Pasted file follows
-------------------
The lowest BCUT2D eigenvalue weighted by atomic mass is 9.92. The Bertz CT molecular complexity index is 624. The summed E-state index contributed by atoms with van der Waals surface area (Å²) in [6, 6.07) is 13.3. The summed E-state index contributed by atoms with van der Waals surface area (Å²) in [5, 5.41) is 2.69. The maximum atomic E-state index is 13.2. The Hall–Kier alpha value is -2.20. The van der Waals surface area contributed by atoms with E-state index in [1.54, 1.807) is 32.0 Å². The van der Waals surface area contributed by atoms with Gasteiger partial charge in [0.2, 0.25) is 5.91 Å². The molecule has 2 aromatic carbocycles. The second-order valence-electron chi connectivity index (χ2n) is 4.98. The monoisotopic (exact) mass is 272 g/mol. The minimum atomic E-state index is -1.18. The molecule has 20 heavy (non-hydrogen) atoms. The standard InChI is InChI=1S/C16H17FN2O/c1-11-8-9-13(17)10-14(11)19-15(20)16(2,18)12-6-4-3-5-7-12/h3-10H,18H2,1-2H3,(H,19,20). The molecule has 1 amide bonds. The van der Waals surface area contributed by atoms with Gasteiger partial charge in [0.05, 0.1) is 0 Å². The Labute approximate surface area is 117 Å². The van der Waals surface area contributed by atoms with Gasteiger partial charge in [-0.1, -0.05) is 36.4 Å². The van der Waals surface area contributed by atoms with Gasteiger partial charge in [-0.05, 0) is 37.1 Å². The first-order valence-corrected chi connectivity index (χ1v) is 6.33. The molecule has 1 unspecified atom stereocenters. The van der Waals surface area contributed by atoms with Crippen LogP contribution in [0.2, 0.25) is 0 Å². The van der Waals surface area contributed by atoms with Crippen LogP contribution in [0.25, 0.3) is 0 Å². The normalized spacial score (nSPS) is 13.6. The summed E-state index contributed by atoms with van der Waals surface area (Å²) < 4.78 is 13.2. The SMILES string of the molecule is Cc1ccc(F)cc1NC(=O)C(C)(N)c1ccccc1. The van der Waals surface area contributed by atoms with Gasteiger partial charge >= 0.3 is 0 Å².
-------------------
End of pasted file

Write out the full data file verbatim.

The lowest BCUT2D eigenvalue weighted by atomic mass is 9.92. The Bertz CT molecular complexity index is 624. The summed E-state index contributed by atoms with van der Waals surface area (Å²) in [6, 6.07) is 13.3. The summed E-state index contributed by atoms with van der Waals surface area (Å²) in [5, 5.41) is 2.69. The maximum atomic E-state index is 13.2. The Hall–Kier alpha value is -2.20. The van der Waals surface area contributed by atoms with E-state index in [1.54, 1.807) is 32.0 Å². The van der Waals surface area contributed by atoms with Gasteiger partial charge in [0.2, 0.25) is 5.91 Å². The molecule has 2 aromatic carbocycles. The second-order valence-electron chi connectivity index (χ2n) is 4.98. The monoisotopic (exact) mass is 272 g/mol. The minimum atomic E-state index is -1.18. The molecule has 20 heavy (non-hydrogen) atoms. The standard InChI is InChI=1S/C16H17FN2O/c1-11-8-9-13(17)10-14(11)19-15(20)16(2,18)12-6-4-3-5-7-12/h3-10H,18H2,1-2H3,(H,19,20). The molecule has 1 amide bonds. The van der Waals surface area contributed by atoms with Gasteiger partial charge in [0.05, 0.1) is 0 Å². The Labute approximate surface area is 117 Å². The van der Waals surface area contributed by atoms with Gasteiger partial charge in [-0.1, -0.05) is 36.4 Å². The van der Waals surface area contributed by atoms with Gasteiger partial charge in [-0.05, 0) is 37.1 Å². The first-order valence-corrected chi connectivity index (χ1v) is 6.33. The molecule has 1 unspecified atom stereocenters. The van der Waals surface area contributed by atoms with Crippen LogP contribution in [0.2, 0.25) is 0 Å². The van der Waals surface area contributed by atoms with Crippen LogP contribution in [0.25, 0.3) is 0 Å². The normalized spacial score (nSPS) is 13.6. The summed E-state index contributed by atoms with van der Waals surface area (Å²) < 4.78 is 13.2. The SMILES string of the molecule is Cc1ccc(F)cc1NC(=O)C(C)(N)c1ccccc1. The van der Waals surface area contributed by atoms with Gasteiger partial charge >= 0.3 is 0 Å².